34. Chróst RJ, Overbeck J (1987) Kinetics of alkaline phosphatase activity and phosphorus availability for phytoplankton and bacterioplankton in Lake Plußsee (north German eutrophic lake). Microb Ecol 13:229–248Google Scholar
  35. Chróst RJ, Overbeck J (1990) Substrate-ectoenzyme interaction: Significance of β-glucosidase activity for glucose metabolism by aquatic bacteria. Arch Hydrobiol Beih Ergeb Limnol 34:93–98Google Scholar
  36. Chróst RJ, Rai H (1993) Ectoenzyme activity and bacterial secondary production in nutrient impoverished and enriched freshwater mesocosms. Microb Ecol 25:131–150Google Scholar
  37. Chróst RJ, Siuda W, Halemejko GZ (1984) Longterm studies on alkaline phosphatase activity (APA) in a lake with fish-aquaculture in relation to lake eutrophication and phosphorus cycle. Arch Hydrobiol 70:1–32Google Scholar
  38. Chróst RJ, Wcislo R, Halemejko GZ (1986a) Enzymatic decomposition of organic matter by bacteria in an eutrophic lake. Arch Hydrobiol 197:145–165Google Scholar
  39. Chróst RJ, Siuda W, Albrecht D, Overbeck J (1986b) A method for determining of enzymatically hydrolyzable phosphate (EHP) in natural waters. Limnol Oceanogr 32:662–667Google Scholar
  40. Chróst RJ, Overbeck J, Wcislo R (1988) Evaluation of the [3H]thymidine method for estimating bacterial growth rates and production in lake water: Re-examination and methodological comments. Acta Microbiol Pol 37:95–112Google Scholar
  41. Chróst RJ, Münster U, Rai, H, Albrecht D, Witzel KP, Overbeck J (1989) Photosynthetic production and exoenzymatic degradation of organic matter in euphotic zone of an eutrophic lake. J Plankton Res 11:223–242Google Scholar
  42. Cole JJ, Likens GE, Strayer DL (1982) Photosynthetically produced dissolved organic carbon: An important carbon source for planktonic bacteria. Limnol Oceanogr 27:1080–1090Google Scholar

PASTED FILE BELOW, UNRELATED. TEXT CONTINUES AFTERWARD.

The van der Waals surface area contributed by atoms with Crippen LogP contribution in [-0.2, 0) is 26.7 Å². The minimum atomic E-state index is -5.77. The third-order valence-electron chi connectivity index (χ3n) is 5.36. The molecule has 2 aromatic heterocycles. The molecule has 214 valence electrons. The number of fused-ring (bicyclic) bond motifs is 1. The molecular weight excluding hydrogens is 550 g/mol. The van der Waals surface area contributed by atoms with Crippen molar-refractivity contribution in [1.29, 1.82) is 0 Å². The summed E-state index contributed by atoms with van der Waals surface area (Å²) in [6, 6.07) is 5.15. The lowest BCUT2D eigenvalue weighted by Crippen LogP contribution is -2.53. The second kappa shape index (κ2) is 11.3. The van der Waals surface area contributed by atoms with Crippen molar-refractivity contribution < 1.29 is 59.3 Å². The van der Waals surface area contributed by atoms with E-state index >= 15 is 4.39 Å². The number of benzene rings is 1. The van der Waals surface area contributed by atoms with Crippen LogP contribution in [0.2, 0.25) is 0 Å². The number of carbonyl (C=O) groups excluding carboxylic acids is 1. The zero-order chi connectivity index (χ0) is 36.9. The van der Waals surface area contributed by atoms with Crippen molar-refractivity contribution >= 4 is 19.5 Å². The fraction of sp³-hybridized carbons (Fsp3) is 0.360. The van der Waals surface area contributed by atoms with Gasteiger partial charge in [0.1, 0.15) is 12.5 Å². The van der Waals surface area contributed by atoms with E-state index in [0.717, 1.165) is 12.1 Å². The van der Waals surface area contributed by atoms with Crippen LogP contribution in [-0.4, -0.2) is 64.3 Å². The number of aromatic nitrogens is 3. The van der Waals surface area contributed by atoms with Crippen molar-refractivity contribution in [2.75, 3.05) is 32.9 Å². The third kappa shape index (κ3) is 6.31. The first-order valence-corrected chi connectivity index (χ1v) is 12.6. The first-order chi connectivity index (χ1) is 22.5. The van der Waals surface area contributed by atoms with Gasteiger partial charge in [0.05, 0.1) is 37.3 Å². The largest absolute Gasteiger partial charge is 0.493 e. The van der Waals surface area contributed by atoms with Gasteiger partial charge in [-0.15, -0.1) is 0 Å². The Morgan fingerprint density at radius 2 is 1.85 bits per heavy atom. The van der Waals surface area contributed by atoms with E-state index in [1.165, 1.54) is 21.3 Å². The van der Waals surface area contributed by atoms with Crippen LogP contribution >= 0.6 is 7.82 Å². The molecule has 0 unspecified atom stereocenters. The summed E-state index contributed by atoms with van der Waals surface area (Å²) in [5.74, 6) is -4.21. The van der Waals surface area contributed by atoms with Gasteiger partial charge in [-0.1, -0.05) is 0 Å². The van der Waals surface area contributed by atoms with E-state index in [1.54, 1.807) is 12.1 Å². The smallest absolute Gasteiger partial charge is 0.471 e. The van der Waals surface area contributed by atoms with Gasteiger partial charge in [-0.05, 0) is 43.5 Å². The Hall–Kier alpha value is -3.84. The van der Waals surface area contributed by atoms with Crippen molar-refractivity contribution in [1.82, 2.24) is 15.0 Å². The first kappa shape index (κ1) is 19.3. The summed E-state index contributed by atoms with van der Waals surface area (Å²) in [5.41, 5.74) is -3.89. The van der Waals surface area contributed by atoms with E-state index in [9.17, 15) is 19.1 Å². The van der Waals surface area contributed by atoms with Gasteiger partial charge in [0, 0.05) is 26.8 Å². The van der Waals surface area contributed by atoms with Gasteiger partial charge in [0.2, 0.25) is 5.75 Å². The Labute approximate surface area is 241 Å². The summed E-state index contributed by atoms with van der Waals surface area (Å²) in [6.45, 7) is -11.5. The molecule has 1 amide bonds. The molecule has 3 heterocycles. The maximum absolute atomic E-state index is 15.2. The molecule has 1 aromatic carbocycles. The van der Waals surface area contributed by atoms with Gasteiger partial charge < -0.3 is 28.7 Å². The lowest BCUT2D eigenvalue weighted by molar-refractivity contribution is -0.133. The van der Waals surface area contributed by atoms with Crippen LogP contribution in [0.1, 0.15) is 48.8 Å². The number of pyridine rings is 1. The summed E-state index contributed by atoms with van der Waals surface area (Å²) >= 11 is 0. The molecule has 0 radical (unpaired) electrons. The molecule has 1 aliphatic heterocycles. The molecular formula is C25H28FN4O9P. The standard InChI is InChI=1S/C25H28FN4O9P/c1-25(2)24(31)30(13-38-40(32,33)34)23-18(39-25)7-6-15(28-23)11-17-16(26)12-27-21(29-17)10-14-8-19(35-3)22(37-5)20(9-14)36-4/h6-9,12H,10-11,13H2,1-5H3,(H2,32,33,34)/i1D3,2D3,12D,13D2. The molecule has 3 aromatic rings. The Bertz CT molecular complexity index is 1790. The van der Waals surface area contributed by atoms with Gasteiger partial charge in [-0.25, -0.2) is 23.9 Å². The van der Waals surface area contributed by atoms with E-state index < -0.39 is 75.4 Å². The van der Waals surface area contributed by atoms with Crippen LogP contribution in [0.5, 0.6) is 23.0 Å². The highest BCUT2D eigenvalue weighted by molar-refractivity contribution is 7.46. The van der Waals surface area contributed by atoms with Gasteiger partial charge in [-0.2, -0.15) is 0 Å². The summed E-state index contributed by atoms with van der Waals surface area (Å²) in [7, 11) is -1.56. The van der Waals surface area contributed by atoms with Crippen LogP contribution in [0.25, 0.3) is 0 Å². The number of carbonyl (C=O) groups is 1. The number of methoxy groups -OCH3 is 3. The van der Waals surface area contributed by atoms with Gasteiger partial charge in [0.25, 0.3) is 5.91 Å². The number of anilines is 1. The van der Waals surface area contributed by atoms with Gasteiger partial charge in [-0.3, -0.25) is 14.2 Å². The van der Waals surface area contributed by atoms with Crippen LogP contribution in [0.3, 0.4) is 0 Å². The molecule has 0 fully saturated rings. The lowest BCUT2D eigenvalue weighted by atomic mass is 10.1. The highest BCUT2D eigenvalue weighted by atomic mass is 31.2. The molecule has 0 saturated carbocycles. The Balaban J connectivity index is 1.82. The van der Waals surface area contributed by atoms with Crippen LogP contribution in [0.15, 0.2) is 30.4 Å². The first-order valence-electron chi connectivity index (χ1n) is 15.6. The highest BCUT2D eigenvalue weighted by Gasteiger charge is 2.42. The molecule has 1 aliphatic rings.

43. Cotner JB, Wetzel RG (1991a) Bacterial phosphatases from different habitats in a small, hardwater lake. In Chróst RJ (ed) Microbial Enzymes in Aquatic Environments. Springer-Verlag, New York, pp 187–205Google Scholar
  44. Cotner JB, Wetzel RG (1991b) 5′-Nucleotidase activity in a eutrophic lake and an oligotrophic lake. Appl Environ Microbiol 57:1306–1312PubMedGoogle Scholar
  45. Coughlan MP (1991) Mechanisms of cellulose degradation by fungi and bacteria. Animal Feed Sci Technol 32:77–100Google Scholar
  46. Coveney MF (1982) Bacterial uptake of photosynthetic carbon from fresh water phytoplankton. Oikos 38:8–29Google Scholar
  47. Coveney MF, Wetzel RG (1992) Effects of nutrients on specific growth rate of bacterioplankton in oligotrophic lake water cultures. Appl Environ Microbiol 58:150–156PubMedGoogle Scholar
  48. Cowie GL, Hedges JI (1984) Carbohydrate sources in a coastal marine environment. Geochim Cosmochim Acta 48:2075–2087Google Scholar
  49. Cunningham HW, Wetzel RG (1989) Kinetic analysis of protein degradation by a freshwater wetland sediment community. Appl Environ Microbiol 55:1963–1967PubMedGoogle Scholar
  50. Currie DJ, Kalff J (1984a) A comparison of the abilities of freshwater algae and bacteria to acquire and retain phosphorus. Limnol Oceanogr 29:298–310Google Scholar
  51. Currie DJ, Kalff J (1984b) The relative importance of bacterioplankton and phytoplankton in phosphorus uptake in freshwater. Limnol Oceanogr 29:311–315Google Scholar
  52. Daatselaar MCC, Harder W (1974) Some aspects of the regulation of the production of extracellular proteolytic enzymes by a marine bacterium. Arch Hydrobiol 101:21–34Google Scholar
  53. Dixon WJ, Massey FJ (1969) Introduction to Statistical Analysis. McGraw-Hill, LondonGoogle Scholar
  54. Dixon M, Webb EC (ed) (1979) Enzymes. Longman Group, LondonGoogle Scholar